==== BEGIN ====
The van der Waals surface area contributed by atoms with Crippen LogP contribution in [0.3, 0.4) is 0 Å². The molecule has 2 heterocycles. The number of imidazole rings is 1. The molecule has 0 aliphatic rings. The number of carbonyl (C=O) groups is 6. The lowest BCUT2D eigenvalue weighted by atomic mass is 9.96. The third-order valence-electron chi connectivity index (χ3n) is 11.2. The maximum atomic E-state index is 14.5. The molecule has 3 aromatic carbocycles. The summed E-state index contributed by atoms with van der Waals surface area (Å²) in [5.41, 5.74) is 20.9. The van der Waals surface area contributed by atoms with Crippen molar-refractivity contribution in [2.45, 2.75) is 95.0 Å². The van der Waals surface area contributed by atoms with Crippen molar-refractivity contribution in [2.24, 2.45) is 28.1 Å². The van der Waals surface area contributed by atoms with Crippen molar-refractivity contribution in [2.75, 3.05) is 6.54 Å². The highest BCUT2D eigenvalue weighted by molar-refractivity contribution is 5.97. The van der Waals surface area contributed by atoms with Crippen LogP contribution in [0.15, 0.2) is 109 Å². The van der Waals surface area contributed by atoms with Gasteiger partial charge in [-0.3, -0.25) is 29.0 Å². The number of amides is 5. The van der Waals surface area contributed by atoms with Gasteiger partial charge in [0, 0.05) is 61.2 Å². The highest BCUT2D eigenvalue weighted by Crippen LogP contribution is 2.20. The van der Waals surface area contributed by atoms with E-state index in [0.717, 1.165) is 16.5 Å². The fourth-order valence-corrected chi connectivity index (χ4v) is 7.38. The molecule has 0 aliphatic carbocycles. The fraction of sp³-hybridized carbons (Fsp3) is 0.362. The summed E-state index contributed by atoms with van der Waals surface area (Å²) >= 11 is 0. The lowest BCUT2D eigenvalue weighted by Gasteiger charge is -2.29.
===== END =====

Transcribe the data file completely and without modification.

The van der Waals surface area contributed by atoms with Crippen LogP contribution in [0.3, 0.4) is 0 Å². The molecule has 2 heterocycles. The number of imidazole rings is 1. The molecule has 0 aliphatic rings. The number of carbonyl (C=O) groups is 6. The lowest BCUT2D eigenvalue weighted by atomic mass is 9.96. The third-order valence-electron chi connectivity index (χ3n) is 11.2. The maximum atomic E-state index is 14.5. The molecule has 3 aromatic carbocycles. The summed E-state index contributed by atoms with van der Waals surface area (Å²) in [5.41, 5.74) is 20.9. The van der Waals surface area contributed by atoms with Crippen molar-refractivity contribution in [2.45, 2.75) is 95.0 Å². The van der Waals surface area contributed by atoms with Crippen molar-refractivity contribution in [2.24, 2.45) is 28.1 Å². The van der Waals surface area contributed by atoms with Crippen molar-refractivity contribution in [2.75, 3.05) is 6.54 Å². The highest BCUT2D eigenvalue weighted by molar-refractivity contribution is 5.97. The van der Waals surface area contributed by atoms with Crippen LogP contribution in [0.15, 0.2) is 109 Å². The van der Waals surface area contributed by atoms with Gasteiger partial charge in [-0.3, -0.25) is 29.0 Å². The number of amides is 5. The van der Waals surface area contributed by atoms with Gasteiger partial charge in [0, 0.05) is 61.2 Å². The highest BCUT2D eigenvalue weighted by Crippen LogP contribution is 2.20. The van der Waals surface area contributed by atoms with E-state index in [0.717, 1.165) is 16.5 Å². The fourth-order valence-corrected chi connectivity index (χ4v) is 7.38. The molecule has 0 aliphatic carbocycles. The fraction of sp³-hybridized carbons (Fsp3) is 0.362. The summed E-state index contributed by atoms with van der Waals surface area (Å²) >= 11 is 0. The lowest BCUT2D eigenvalue weighted by Gasteiger charge is -2.29.